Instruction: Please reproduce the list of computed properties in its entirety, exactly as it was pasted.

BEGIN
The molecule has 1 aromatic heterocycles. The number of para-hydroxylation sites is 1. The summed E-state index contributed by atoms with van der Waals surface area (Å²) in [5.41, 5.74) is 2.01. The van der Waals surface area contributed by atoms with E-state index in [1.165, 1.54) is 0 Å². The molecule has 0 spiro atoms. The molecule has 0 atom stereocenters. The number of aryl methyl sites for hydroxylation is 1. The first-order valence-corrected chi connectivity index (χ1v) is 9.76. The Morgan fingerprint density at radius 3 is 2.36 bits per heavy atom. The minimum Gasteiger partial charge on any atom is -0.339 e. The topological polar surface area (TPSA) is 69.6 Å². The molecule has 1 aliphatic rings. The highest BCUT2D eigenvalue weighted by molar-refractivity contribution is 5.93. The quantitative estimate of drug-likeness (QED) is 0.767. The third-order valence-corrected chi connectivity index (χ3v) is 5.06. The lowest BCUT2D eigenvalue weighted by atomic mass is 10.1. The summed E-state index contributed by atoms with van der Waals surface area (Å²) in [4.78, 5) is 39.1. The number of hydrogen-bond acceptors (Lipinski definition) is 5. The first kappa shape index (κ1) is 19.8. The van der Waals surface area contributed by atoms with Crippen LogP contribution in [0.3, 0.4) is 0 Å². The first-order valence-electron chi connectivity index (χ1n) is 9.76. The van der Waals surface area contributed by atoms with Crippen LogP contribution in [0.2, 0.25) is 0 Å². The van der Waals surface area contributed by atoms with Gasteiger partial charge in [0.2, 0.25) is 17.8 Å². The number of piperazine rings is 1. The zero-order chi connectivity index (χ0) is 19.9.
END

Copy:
The molecule has 1 aromatic heterocycles. The number of para-hydroxylation sites is 1. The summed E-state index contributed by atoms with van der Waals surface area (Å²) in [5.41, 5.74) is 2.01. The van der Waals surface area contributed by atoms with E-state index in [1.165, 1.54) is 0 Å². The molecule has 0 spiro atoms. The molecule has 0 atom stereocenters. The number of aryl methyl sites for hydroxylation is 1. The first-order valence-corrected chi connectivity index (χ1v) is 9.76. The Morgan fingerprint density at radius 3 is 2.36 bits per heavy atom. The minimum Gasteiger partial charge on any atom is -0.339 e. The topological polar surface area (TPSA) is 69.6 Å². The molecule has 1 aliphatic rings. The highest BCUT2D eigenvalue weighted by molar-refractivity contribution is 5.93. The quantitative estimate of drug-likeness (QED) is 0.767. The third-order valence-corrected chi connectivity index (χ3v) is 5.06. The lowest BCUT2D eigenvalue weighted by atomic mass is 10.1. The summed E-state index contributed by atoms with van der Waals surface area (Å²) in [4.78, 5) is 39.1. The number of hydrogen-bond acceptors (Lipinski definition) is 5. The first kappa shape index (κ1) is 19.8. The van der Waals surface area contributed by atoms with Crippen LogP contribution in [0.3, 0.4) is 0 Å². The first-order valence-electron chi connectivity index (χ1n) is 9.76. The van der Waals surface area contributed by atoms with Crippen LogP contribution in [0.2, 0.25) is 0 Å². The van der Waals surface area contributed by atoms with Gasteiger partial charge in [0.2, 0.25) is 17.8 Å². The number of piperazine rings is 1. The zero-order chi connectivity index (χ0) is 19.9.